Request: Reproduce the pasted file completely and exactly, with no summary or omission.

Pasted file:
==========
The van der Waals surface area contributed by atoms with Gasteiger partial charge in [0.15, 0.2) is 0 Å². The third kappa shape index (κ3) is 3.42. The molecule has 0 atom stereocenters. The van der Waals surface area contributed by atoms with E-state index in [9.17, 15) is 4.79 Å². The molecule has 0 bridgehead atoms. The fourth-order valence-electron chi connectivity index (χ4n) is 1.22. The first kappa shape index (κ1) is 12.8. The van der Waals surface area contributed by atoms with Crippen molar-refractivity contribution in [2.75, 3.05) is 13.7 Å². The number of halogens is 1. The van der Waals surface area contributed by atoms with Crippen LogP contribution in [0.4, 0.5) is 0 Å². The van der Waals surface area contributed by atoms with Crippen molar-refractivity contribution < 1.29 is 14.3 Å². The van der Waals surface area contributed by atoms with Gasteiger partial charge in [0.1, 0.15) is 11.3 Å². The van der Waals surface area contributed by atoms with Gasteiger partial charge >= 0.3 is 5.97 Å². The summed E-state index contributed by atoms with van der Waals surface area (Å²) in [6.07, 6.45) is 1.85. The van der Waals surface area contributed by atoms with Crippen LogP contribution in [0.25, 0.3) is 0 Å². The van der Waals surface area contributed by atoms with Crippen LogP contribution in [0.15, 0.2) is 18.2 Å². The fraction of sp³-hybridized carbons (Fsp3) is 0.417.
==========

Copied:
The van der Waals surface area contributed by atoms with Gasteiger partial charge in [0.15, 0.2) is 0 Å². The third kappa shape index (κ3) is 3.42. The molecule has 0 atom stereocenters. The van der Waals surface area contributed by atoms with E-state index in [9.17, 15) is 4.79 Å². The molecule has 0 bridgehead atoms. The fourth-order valence-electron chi connectivity index (χ4n) is 1.22. The first kappa shape index (κ1) is 12.8. The van der Waals surface area contributed by atoms with Crippen molar-refractivity contribution in [2.75, 3.05) is 13.7 Å². The number of halogens is 1. The van der Waals surface area contributed by atoms with Crippen LogP contribution in [0.4, 0.5) is 0 Å². The van der Waals surface area contributed by atoms with Crippen molar-refractivity contribution < 1.29 is 14.3 Å². The van der Waals surface area contributed by atoms with Gasteiger partial charge in [0.1, 0.15) is 11.3 Å². The van der Waals surface area contributed by atoms with Gasteiger partial charge >= 0.3 is 5.97 Å². The summed E-state index contributed by atoms with van der Waals surface area (Å²) in [6.07, 6.45) is 1.85. The van der Waals surface area contributed by atoms with Crippen LogP contribution in [0.25, 0.3) is 0 Å². The van der Waals surface area contributed by atoms with Crippen LogP contribution in [0.15, 0.2) is 18.2 Å². The fraction of sp³-hybridized carbons (Fsp3) is 0.417.